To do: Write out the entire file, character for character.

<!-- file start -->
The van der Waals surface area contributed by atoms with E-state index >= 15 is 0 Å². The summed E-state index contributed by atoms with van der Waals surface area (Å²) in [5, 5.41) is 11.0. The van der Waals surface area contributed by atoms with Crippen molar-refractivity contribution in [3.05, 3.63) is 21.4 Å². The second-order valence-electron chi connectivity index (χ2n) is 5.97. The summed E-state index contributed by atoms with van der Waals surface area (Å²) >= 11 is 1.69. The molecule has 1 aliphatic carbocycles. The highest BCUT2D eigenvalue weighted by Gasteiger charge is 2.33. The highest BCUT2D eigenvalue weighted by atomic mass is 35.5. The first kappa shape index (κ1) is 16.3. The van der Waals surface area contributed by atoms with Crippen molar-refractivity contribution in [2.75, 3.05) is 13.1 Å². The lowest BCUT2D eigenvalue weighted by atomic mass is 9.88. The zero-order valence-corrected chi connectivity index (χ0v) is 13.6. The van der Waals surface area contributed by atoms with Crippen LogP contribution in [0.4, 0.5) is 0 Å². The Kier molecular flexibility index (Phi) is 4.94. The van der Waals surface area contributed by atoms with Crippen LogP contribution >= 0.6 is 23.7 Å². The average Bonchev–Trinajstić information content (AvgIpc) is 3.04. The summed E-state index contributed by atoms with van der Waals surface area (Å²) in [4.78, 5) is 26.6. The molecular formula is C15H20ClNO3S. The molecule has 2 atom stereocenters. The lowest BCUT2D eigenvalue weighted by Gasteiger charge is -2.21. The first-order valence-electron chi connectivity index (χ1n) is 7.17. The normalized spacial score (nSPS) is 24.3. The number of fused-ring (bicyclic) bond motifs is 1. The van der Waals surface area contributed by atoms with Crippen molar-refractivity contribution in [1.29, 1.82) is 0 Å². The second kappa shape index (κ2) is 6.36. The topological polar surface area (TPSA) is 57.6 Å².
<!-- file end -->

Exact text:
The van der Waals surface area contributed by atoms with E-state index >= 15 is 0 Å². The summed E-state index contributed by atoms with van der Waals surface area (Å²) in [5, 5.41) is 11.0. The van der Waals surface area contributed by atoms with Crippen molar-refractivity contribution in [3.05, 3.63) is 21.4 Å². The second-order valence-electron chi connectivity index (χ2n) is 5.97. The summed E-state index contributed by atoms with van der Waals surface area (Å²) >= 11 is 1.69. The molecule has 1 aliphatic carbocycles. The highest BCUT2D eigenvalue weighted by Gasteiger charge is 2.33. The highest BCUT2D eigenvalue weighted by atomic mass is 35.5. The first kappa shape index (κ1) is 16.3. The van der Waals surface area contributed by atoms with Crippen molar-refractivity contribution in [2.75, 3.05) is 13.1 Å². The lowest BCUT2D eigenvalue weighted by atomic mass is 9.88. The zero-order valence-corrected chi connectivity index (χ0v) is 13.6. The van der Waals surface area contributed by atoms with Crippen LogP contribution in [0.4, 0.5) is 0 Å². The Kier molecular flexibility index (Phi) is 4.94. The van der Waals surface area contributed by atoms with Crippen LogP contribution >= 0.6 is 23.7 Å². The average Bonchev–Trinajstić information content (AvgIpc) is 3.04. The summed E-state index contributed by atoms with van der Waals surface area (Å²) in [4.78, 5) is 26.6. The molecular formula is C15H20ClNO3S. The molecule has 2 atom stereocenters. The lowest BCUT2D eigenvalue weighted by Gasteiger charge is -2.21. The first-order valence-electron chi connectivity index (χ1n) is 7.17. The normalized spacial score (nSPS) is 24.3. The number of fused-ring (bicyclic) bond motifs is 1. The van der Waals surface area contributed by atoms with Crippen molar-refractivity contribution in [1.29, 1.82) is 0 Å². The second kappa shape index (κ2) is 6.36. The topological polar surface area (TPSA) is 57.6 Å².